« Lord Arthur Savile’s crime » is a short story written by Oscar Wilde and published in 1891. Originally part of a collection of short stories, “Lord Arthur Savile’s crime” came together with “The Canterville ghost”, “The Sphynx without a secret”, “The model millionaire”. Still, in its original form, it was first published in 1887 in the Court and society review.
Lord Arthur Savile is introduced by Lady Windermere to her chiromantist, Mr Podgers. Although doubtful about Podgers’ ability, Savile is intrigued. Hard pressed by Savile, Podgers reads his palms and reveals to him he will commit a murder. But Lord Savile is in love with his fiancée, Sybil Merton. Now obsessed with the revelation, he is concerned he might murder her. In order to avoid killing the woman he loves, he finds a solution: killing someone else. It is the only way he will then fulfil the prophecy and therefore protect his future. First he postpones his marriage and plans to kill his aunt Clementina, who is quite old and suffers from heartburn. He gives her a little silver bonbonnière containing a capsule of an efficient poison known as aconitine. He reads about his aunt’s death when in Venice, and is suddenly relieved. He later finds out she has not touched the capsule, meaning she died of natural death after all and that consequently he is not the murderer. He postpones his marriage with Sybil a second time. Disappointed with his unsuccessful first attempt at murder, he places his hopes in the person of the Dean of Chichester, distant family relative. He visits a German anarchist and obtains an explosive clock, which he then sends to his future victim. But the explosive clock does not explode. Rather it spends the day producing harmless explosions, much to the amusement of the family, for whom this toy is the next new thing. Disappointed, depressed, Lord Savile waanders aimlessly in London when he meets the chiromantist on a bridge over the river Thames. Lord Savile has a brilliant idea. Without hesitation, he grabs the man and throws him into the Thames, and goes away. The reader is then led to believe the chiromantist might have been a liar; regardless, Lord Savile lives happily ever after.Got to top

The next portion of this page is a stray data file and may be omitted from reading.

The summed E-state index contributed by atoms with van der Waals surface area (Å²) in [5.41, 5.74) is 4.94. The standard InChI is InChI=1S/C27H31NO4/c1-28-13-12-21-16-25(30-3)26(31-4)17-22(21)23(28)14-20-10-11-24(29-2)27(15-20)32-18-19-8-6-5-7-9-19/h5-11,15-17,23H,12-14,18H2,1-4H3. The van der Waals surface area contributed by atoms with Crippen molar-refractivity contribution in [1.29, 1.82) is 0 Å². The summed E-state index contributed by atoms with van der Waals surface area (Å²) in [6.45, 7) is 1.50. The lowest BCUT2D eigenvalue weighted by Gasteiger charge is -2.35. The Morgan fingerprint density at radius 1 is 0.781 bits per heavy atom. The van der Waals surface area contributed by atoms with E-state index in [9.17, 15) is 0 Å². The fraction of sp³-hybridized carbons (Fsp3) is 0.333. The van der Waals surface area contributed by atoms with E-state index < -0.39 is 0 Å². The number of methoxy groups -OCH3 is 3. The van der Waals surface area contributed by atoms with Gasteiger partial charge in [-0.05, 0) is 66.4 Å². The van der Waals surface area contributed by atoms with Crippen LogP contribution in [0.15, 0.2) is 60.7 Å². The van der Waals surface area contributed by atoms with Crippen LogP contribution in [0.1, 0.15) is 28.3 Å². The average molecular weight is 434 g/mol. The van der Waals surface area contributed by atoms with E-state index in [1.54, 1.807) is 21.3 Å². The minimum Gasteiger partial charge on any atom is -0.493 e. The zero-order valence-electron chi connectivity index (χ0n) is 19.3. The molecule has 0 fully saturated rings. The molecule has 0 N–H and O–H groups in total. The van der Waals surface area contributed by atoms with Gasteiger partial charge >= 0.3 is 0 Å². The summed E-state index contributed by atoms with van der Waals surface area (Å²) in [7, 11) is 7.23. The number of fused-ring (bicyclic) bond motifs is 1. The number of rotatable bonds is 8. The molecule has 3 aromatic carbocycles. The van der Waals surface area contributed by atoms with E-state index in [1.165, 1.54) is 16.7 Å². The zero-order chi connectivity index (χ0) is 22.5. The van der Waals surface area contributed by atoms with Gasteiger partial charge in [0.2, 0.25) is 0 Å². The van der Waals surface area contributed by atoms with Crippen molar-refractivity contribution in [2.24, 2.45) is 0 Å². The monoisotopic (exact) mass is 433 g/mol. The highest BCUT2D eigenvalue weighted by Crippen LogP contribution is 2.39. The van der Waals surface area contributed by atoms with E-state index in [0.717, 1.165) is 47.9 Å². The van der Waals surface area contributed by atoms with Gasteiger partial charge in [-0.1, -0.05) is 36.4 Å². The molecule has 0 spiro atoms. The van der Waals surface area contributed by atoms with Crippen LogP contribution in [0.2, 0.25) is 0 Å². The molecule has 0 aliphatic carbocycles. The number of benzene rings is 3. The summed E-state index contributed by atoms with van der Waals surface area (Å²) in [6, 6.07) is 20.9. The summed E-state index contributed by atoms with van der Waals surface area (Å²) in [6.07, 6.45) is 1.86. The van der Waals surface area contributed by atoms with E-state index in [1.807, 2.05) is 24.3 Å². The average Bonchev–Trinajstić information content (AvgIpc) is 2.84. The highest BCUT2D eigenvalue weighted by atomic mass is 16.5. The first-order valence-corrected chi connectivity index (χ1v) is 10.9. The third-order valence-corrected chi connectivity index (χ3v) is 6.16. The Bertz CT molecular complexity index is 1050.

A jewel of dark humour
“Lord Arthur Savile’s crime” is a jewel. Wilde clearly mastered the art of writing short stories. The style is impeccable, simple and elegant at the same time, he sometimes forces the literary clichés in the description, probably to enhance and mock the high society feeling. The dialogues are a good reflection of his playwright skills; women are concerned with the usual frivolous matters, and men say the same platitudes with the expected stiff upper lip. The situations and the characters are pure genius: the logic of Lord Savile, who will become a murderer because he believes it is fate, and first thinks of the impact on his marriage, the German anarchist who supplies a bomb which then goes off, the chemist who sells a dangerous poison without blinking, the fiancée, whose marriage is constantly postponed… In addition, the short story is peppered with delightful Shakespearean allusions, Hamlet, King Lear… Here is a taste…When Lord Savile is confronted with destiny: “Many men in his position would have preferred the primrose path of dalliance to the steep heights of duty; but Lord Savile was too conscientious to set pleasure above principle.” or “Fortunately also, for him, he was no dreamer, or idle dilettante. Had he been so, he would have hesitated, like Hamlet, and let irresolution mar its purpose.”, or “Was there no escape possible? Were we no better than chessmen, moved by an unseen power, vessels the potter fashions at his fancy, for honour or for shame?...The world is a stage, but the play is badly cast.”.
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